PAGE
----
Big Nate series by Lincoln Peirce
I feel like Big Nate books are a right of passage for boys. It seems like every single boy I know has enjoyed a few of these at some point whether in elementary school or even middle school. It’s good clean fun and funny to boot.
Captain Underpants series by Dav Pilkey
My son likes potty humor and the Captain Underpants series certainly delivers. When my son finished this series, he moved on to a few other books by Dav Pilkey including his caveman graphic novel and the super baby one. He enjoyed and recommends all of them!
We only found a few of these graphic novels in our library — graphic novels are very popular! — and I found the plot hard to follow but my son did not have that problem. We read the graphic novels alongside the Ninjago chapter books (and watched the cartoon and played with the legos). It was all Ninjago, all the time for a short while.
Percy Jackson Graphic Novel
This is what you do if your son’s friend is racing through the Percy Jackson series and your child feels left out. My son’s friends also started acting out the books at recess which make it even more imperative to read the books. If the Percy Jackson chapter book is too overwhelming — they are actually YA books! — then try the graphic novel. The characters look like teenagers in the graphic novel but it stays true to the plot. Also, try the Percy Jackson audiobooks. You can find those at your library too!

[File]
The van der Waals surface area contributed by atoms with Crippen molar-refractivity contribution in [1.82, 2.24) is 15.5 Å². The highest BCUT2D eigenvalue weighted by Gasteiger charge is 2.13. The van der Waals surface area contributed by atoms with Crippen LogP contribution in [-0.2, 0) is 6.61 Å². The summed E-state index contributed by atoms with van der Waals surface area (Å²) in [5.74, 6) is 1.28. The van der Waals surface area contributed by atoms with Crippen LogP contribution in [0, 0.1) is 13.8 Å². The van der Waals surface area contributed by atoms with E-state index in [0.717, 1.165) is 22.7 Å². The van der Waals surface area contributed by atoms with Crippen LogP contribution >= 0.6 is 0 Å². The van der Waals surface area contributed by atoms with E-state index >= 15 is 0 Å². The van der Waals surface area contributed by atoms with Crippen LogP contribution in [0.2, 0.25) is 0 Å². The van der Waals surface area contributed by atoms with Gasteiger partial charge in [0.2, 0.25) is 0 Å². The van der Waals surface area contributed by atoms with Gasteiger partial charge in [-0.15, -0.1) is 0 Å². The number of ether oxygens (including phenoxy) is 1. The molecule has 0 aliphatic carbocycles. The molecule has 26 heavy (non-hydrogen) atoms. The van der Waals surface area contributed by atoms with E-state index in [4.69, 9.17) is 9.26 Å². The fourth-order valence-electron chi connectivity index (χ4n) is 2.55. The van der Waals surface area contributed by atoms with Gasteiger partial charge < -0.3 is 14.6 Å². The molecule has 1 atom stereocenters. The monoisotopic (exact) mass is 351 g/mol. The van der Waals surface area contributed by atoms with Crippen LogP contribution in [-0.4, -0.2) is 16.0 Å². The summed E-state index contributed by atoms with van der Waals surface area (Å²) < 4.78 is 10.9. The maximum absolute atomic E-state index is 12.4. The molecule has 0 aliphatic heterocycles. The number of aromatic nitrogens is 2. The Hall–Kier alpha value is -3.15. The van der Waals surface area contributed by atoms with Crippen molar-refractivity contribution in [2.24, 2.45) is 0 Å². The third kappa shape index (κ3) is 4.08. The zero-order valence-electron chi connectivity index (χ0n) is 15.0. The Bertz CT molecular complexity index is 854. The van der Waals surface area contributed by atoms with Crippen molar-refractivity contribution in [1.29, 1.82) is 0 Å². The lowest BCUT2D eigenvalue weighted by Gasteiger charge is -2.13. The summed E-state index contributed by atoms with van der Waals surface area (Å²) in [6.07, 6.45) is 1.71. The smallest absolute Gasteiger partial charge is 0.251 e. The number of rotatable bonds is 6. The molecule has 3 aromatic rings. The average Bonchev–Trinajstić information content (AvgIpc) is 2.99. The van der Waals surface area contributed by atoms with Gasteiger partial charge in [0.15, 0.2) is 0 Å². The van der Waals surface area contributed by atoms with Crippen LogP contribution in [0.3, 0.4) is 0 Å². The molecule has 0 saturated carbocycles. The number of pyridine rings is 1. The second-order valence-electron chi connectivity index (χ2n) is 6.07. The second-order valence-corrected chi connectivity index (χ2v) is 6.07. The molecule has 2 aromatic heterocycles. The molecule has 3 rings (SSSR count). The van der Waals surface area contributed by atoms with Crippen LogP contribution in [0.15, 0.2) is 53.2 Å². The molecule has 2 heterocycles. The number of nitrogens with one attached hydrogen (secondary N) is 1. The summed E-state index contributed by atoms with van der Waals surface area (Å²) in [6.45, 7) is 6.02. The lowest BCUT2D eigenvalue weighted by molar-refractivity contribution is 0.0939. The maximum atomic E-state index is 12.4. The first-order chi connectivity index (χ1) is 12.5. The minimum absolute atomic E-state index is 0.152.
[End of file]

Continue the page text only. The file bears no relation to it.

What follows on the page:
Sidekicks by Dan Santat
My son loves superheroes and this is a fun graphic novel that is a sweet story of pets who want to be their human’s superhero sidekick and the lengths they go to show him that they can do the job.
Mom Made Us Write This in the Summer by Ali Maier
A fun notebook novel idea: twin siblings forced to keep a journal because mom thinks they are incredible and talented writers. 10-year-old Max and Maggie also have to share a journal, alternating their points of view as they also “edit” each other’s work.
Non Fiction: Hook Them by Targeting Their Interests
Big Book of Superheroes by Bart King
My son is reading this book now as a 4th grader but the short chapter with extension activities would work for an 8-year-old too. It’s a funny running commentary on superheroes, both famous and obscure, from DC and Marvel comics. Corny jokes — my son’s favorite kind — and interesting factoids are peppered throughout the book too.
Guinness World Records
You don’t even need a recent copy of this book to get boys hooked. The illustrations and the ability to flip around the book make it a sure-fire way to get boys reading. Try it. It’s never failed me!